372 Urs App and additional information not included in the more recent reprint of Iida's book (1986) by the same institute. which featured entries marked with "B" for Buddhism. 1986). Zengaku kenkyû W¥tf\%. Zenbunka kenkyûjo W%VcM%ffs. number. 1982." and "Book reviews. the original Chan Dictionaries (Western) ." "Korea." "China. Zengaku kenkyû W¥ffli%. This lexicon forms part of a miracle of the loaves and fishes in the realm of dictionaries. 1988. "T" for Daoism. 1975. Zhongguo minguo liushinian lai fojiao lunwen rnulu . the second by their sequence of appearance in the 150 volumes. (pseud. "Iriya Yoshitaka kyôju ryakunenpu • hennen chosaku mokuroku X^^m^Wfe^^ • M^itUB" Zenbunka kenkyûjo kiyoWXim%MlW: 15: 3-24.. "H" for Hinduism. DICTIONARIES AND ENCYCLOPEDIAS 1 . Edited by Stephan Schuhmacher and Gert Woerner. and month but unfortunately without page numbers. 1991). Miinchen: Otto Wilhelm Barth Verlag. Useful periodical listings of (mainly but not exclusively) Japanese journal publications.. At the origin stands the Lexikon der o'stlichen Weisheitslehren (FischerSchreiber et al. III. In 1991. "Ôbakushû kankei zasshi ronbun mokuroku. 1992. That lexicon was translated into English (published by Rider as well as Shambhala) and into French (published by Laffont). This is a list of all text titles contained in the 150-volume Manji zokuzôkyô collection. • Xinwenfeng bianshenbu 0f. In 1992. A simple and short but helpful list of Japanese journal publications on the Ôbaku-Zen tradition. "Zengaku kankei zasshi ronbun mokuroku W mmmUmX&Ur Zengaku kenkyû W¥ffl3l. Zhongguo fojiaohui wenxian weiyuanhui bianjibu tf* HP. Yearly.£il$ifEf qP.). Zen Dictionaries in Western Languages Diener. Michael S. Xuzangjing zongmulu mulu suoyin MMBktBBBBM3\. Taipei: Zhongguo fojiaohui wenxian weiyuanhui Lists Taiwanese publications on Buddhism from 1971 to 1975. 1977. Das Lexikon des Zen. mentions articles from 1895 until 1979." Zengaku kenkyû #^#f&61: 10-12." Articles are listed with journal name. There are two parts: one list gives the titles by the number of strokes in their first character. The rubrics are "thought." "Japan. Taipei: Xinwenfeng chuban ffAllrtJJK. Shambhala left out the "T" and "H" entries and published the result as Dictionary of Buddhism and Zen (Fischer-Schreiber et al." "Miscellaneous. and "Z" for Zen.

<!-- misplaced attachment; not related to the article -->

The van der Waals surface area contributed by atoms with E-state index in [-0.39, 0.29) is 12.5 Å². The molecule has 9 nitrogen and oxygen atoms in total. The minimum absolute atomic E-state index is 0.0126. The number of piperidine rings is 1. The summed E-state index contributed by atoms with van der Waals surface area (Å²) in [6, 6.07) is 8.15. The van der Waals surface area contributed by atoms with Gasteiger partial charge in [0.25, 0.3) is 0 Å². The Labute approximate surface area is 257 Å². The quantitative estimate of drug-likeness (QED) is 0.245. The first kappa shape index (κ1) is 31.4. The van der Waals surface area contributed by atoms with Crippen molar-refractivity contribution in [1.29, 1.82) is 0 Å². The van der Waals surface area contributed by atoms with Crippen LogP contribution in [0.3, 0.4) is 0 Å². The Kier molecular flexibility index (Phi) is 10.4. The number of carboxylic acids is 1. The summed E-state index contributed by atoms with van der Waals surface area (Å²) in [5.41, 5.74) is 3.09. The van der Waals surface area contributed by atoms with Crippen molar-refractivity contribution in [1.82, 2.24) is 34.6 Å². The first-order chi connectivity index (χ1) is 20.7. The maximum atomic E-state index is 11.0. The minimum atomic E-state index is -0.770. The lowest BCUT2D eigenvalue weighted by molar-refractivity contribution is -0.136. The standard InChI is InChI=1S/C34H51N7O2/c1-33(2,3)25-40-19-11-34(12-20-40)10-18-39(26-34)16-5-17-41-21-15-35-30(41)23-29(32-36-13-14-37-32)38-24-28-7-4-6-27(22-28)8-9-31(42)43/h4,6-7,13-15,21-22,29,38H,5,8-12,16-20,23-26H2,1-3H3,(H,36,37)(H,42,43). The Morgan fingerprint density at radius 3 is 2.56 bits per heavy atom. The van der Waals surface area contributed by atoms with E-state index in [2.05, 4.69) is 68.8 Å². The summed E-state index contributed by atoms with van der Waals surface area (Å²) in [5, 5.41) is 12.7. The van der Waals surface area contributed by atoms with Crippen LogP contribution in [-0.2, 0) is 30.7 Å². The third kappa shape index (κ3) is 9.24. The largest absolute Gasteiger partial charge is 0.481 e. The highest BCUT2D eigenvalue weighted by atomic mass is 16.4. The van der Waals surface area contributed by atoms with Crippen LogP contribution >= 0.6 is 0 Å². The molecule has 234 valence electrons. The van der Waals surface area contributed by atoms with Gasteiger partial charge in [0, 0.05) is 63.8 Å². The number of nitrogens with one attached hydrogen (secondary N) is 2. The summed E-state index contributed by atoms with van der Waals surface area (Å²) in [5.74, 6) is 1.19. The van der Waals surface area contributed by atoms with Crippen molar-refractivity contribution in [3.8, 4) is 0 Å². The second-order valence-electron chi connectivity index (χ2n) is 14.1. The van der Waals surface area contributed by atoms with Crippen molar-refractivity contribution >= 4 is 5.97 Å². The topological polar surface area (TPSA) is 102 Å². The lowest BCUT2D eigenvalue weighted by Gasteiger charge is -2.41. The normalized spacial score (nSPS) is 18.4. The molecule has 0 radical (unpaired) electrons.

Taoism.Reference Works for Chan Research 373 German publisher went on to publish the "B" entries (Lexikon des Buddhismus. . a dozen general Japanese terms (such as "haiku" and "Shinto"). Schuhmacher. and some surras and place names. but the bibliography was brought up to date by Stephan Schuhmacher. (1986). Hinduism.W. The focus of this dictionary lies on present-day Japanese Zen practice. Michael S." Fischer-Schreiber. See Diener (1992) for the history of this encyclopedia and Fischer-Schreiber et al." . Kurt (Hinduism). The entries marked "Z" (Zen)— and these are the only ones discussed here — include about 135 general Buddhist terms. one of the original editors. Ingrid (Buddhism). 1986. kôan collections. (1991) for an evaluation of the entries marked "Zen. (1989a). Michael S. (1991) for an evaluation of the entries marked "Zen. See under Fischer-Schreiber et al. Identical except for the title to Fischer-Schreiber et al. Friedrichs. (Zen). London: Rider. Boston: Shambhala. Ingrid (Buddhism). English translation of the Lexikon der ôstlichen Weisheitslehren by Fischer-Schreiber et al. and FischerSchreiber et al. See Diener (1992) for the history of this encyclopedia and Fischer-Schreiber et al. The Shambhala Dictionary of Buddhism and Zen. 13 Chan texts. (Zen). Franz-Karl (Tibetan Buddhism). This is the original encyclopedia. 1992) and the "Z" entries (the present lexicon) as separate books." . Ehrhard. and figures appearing in them. one Korean Son master." Fischer-Schreiber. Boston: Shambhala. 140 Chinese Chan masters. The useful and detailed descriptions in fine print that followed the basic entries in the original Lexikon der o'stlichen Weisheitslehren were regrettably omitted in this work. The author seems just to describe Chan Dictionaries (Western) . Diener. about 300 specifically Zen terms. all entries marked "T" (Daoism) and "H" (Hinduism) were omitted. Ehrhard. Dictionnaire de la sagesse orientale. 1989b. See Diener (1992) for the history of this encyclopedia. Munchen/Bern: Scherz Verlag. (1991) for an evaluation of the entries marked "Zen. Korean Son is practically ignored. (1989a). See Diener (1992) for the history of this encyclopedia. 35 Japanese Zen masters. The Encyclopedia of Eastern Philosophy and Religion: Buddhism. Barth Verlag. 1989c. Rider Encyclopedia of Eastern Philosophy and Religion: Buddhism. Mûnchen: O. Stephan and Gert Woerner (eds). Taoism. 24 Indian Zen patriarchs. Diener. 20 Japanese Zen texts. The author's conscious effort to discuss terms that a Western novice will encounter in a Zen monastic environment makes it much more useful in this respect than Inagaki's (1991) and Yokoi's (1991) works. Paris: Robert Laffont. Zen. Lexikon der o'stlichen Weisheitslehren. Hinduism. Réédition of parts of the encyclopedia by Fischer-Schreiber et al. French translation of Fischer-Schreiber et al. Zen. 1991. Franz-Karl (Tibetan Buddhism). and information on texts and other items of interest to students and scholars is very sparse. (1991) for an evaluation of the scope and quality of the entries marked "Zen. 1989a. information about 16 Buddhas and bodhisattvas. (1986).